LOUISE Stamberg likes to save money. But she doesn't like banks. So she doesn't put her money in banks. She hides it in her house. She puts her money in cans. Then she puts the cans above the ceiling in her kitchen.
Louise writes "Olga" on some cans of money. Olga is Louise's niece. "This money is for Olga," Louise thinks. Louise doesn't tell Olga about the money. She doesn't tell anyone about the money.
When she is an old woman, Louise Stamberg dies. Then her niece Olga moves into Louise's house. Olga lives in the house for many years. Then she sells the house to Brian Williams.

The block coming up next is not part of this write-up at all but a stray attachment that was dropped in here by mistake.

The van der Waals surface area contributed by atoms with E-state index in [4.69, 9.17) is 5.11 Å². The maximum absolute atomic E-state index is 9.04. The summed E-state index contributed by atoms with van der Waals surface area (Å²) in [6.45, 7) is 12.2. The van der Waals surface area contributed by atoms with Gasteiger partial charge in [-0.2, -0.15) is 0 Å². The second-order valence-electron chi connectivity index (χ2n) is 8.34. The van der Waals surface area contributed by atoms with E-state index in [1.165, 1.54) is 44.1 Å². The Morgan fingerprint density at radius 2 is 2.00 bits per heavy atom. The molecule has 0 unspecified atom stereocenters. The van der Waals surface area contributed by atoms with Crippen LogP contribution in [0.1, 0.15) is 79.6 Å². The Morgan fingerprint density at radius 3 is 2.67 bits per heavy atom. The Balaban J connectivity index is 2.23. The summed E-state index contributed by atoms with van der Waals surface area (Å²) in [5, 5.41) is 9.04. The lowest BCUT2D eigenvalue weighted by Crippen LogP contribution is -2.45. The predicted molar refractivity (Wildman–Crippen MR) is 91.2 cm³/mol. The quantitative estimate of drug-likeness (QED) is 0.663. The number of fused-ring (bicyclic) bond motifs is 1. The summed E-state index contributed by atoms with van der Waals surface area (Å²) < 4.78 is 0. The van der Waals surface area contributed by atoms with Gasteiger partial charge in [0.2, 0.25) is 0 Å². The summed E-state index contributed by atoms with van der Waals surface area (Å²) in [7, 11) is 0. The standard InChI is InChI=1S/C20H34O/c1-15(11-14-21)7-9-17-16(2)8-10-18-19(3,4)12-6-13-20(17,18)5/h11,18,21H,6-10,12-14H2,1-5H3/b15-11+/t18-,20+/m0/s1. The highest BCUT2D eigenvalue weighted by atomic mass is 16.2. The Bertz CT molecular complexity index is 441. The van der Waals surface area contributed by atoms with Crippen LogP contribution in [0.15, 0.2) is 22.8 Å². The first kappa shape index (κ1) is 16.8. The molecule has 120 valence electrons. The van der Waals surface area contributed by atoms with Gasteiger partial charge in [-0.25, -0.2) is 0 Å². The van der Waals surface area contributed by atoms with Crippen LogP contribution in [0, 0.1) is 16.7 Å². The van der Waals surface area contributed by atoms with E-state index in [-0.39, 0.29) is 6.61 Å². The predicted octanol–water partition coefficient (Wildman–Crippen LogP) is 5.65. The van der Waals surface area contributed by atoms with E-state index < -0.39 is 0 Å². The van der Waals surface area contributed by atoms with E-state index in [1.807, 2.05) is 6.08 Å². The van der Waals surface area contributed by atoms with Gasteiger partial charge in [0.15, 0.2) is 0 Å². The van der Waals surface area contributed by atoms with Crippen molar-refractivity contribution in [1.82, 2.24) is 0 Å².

Mr. Williams wants to remodel the kitchen. He hires a carpenter to do the
work. The carpenter is fixing the ceiling when he finds 12 cans. He opens the cans, and what does he find? He finds money—a lot of money. He finds $150,000.
"It's my money!" the carpenter says. "I found it!"
"No, it's not your money," Mr. Williams says. "This is my house, so it's my money."
"No, it's not your money," Olga says. "The name 'Olga' is on some of the cans. I am Olga, so it's my money."
A judge must decide: Whose money is it? Is it the carpenter's money? Is it Mr. Williams' money? Or is it Olga's money? What does the judge decide? What do you think?